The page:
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S. Korea receives additional reserve assets from IMF under SDRs allocation

This file photo shows a Hana Bank official in Seoul inspecting US banknotes before their release into the local financial market. (Yonhap)
This file photo shows a Hana Bank official in Seoul inspecting US banknotes before their release into the local financial market. (Yonhap)
South Korea said Monday it has received Special Drawing Rights (SDRs) worth of some $11.7 billion from the International Monetary Fund (IMF) in line with the international organization's move to allocate its new asset reserves to member countries.

In early August, the board of IMF governors approved a $650 billion expansion of its reserve assets, called SDRs, to allocate to IMF member countries in accordance with their existing quotas.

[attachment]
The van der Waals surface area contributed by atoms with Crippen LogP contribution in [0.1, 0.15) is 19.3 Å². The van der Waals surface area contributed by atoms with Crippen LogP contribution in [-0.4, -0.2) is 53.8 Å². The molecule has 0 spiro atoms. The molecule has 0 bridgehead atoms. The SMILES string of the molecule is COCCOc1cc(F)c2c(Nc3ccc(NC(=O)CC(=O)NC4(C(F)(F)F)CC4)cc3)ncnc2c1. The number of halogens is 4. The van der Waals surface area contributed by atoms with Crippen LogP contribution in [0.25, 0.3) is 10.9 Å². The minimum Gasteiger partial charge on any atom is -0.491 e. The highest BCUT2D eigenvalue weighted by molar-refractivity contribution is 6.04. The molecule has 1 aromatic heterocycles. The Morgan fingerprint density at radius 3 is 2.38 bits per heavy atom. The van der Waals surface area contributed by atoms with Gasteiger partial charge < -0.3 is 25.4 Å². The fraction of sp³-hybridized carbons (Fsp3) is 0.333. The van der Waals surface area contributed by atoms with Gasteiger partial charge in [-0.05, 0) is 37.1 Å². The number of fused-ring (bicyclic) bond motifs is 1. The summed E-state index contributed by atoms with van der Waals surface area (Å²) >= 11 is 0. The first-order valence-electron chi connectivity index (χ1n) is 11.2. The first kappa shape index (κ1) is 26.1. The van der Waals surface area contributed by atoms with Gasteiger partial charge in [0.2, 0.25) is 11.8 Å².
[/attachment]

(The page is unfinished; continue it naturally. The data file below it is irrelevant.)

The move is aimed at helping countries cope with the fallout of the COVID-19 pandemic.

In proportion to Seoul's quotas with the IMF, currently at 1.8 percent, South Korea has received 8.2 billion SDRs, according to the Ministry of Economy and Finance.

The move will expand the country's foreign exchange reserves by the increased value of SDRs, the ministry said. South Korea's FX reserves amounted to a record high of $458.7 billion as of end-July.

The allocation will raise the value of its SDR holdings in the IMF to $15.3 billion from $3.5 billion, the ministry said.

The government said it will "actively" participate in discussions by the IMF and the Group of 20 over ways to channel reserve assets by advanced countries to low-income countries.

The IMF earlier said about $275 billion in SDRs will be allocated to developing nations and low-income countries. (Yonhap)

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